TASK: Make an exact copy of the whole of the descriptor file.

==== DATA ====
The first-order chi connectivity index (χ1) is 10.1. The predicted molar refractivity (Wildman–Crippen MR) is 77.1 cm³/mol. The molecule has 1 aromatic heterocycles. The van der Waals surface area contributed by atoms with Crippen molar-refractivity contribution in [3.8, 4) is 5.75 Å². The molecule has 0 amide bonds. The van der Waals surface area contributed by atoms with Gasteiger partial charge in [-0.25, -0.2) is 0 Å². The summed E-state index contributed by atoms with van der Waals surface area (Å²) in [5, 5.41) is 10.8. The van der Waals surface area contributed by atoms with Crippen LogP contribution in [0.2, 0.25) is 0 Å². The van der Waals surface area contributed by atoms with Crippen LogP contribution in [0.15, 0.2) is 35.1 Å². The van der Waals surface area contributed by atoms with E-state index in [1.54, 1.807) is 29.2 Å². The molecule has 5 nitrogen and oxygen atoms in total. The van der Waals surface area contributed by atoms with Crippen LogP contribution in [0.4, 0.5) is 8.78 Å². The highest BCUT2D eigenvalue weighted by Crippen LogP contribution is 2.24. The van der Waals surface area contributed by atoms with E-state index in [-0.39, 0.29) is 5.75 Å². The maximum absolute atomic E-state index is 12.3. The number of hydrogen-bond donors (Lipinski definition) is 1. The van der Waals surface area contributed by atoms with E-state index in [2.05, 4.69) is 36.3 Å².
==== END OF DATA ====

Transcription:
The first-order chi connectivity index (χ1) is 10.1. The predicted molar refractivity (Wildman–Crippen MR) is 77.1 cm³/mol. The molecule has 1 aromatic heterocycles. The van der Waals surface area contributed by atoms with Crippen molar-refractivity contribution in [3.8, 4) is 5.75 Å². The molecule has 0 amide bonds. The van der Waals surface area contributed by atoms with Gasteiger partial charge in [-0.25, -0.2) is 0 Å². The summed E-state index contributed by atoms with van der Waals surface area (Å²) in [5, 5.41) is 10.8. The van der Waals surface area contributed by atoms with Crippen LogP contribution in [0.2, 0.25) is 0 Å². The van der Waals surface area contributed by atoms with Crippen LogP contribution in [0.15, 0.2) is 35.1 Å². The van der Waals surface area contributed by atoms with E-state index in [1.54, 1.807) is 29.2 Å². The molecule has 5 nitrogen and oxygen atoms in total. The van der Waals surface area contributed by atoms with Crippen LogP contribution in [0.4, 0.5) is 8.78 Å². The highest BCUT2D eigenvalue weighted by Crippen LogP contribution is 2.24. The van der Waals surface area contributed by atoms with E-state index in [-0.39, 0.29) is 5.75 Å². The maximum absolute atomic E-state index is 12.3. The number of hydrogen-bond donors (Lipinski definition) is 1. The van der Waals surface area contributed by atoms with E-state index in [2.05, 4.69) is 36.3 Å².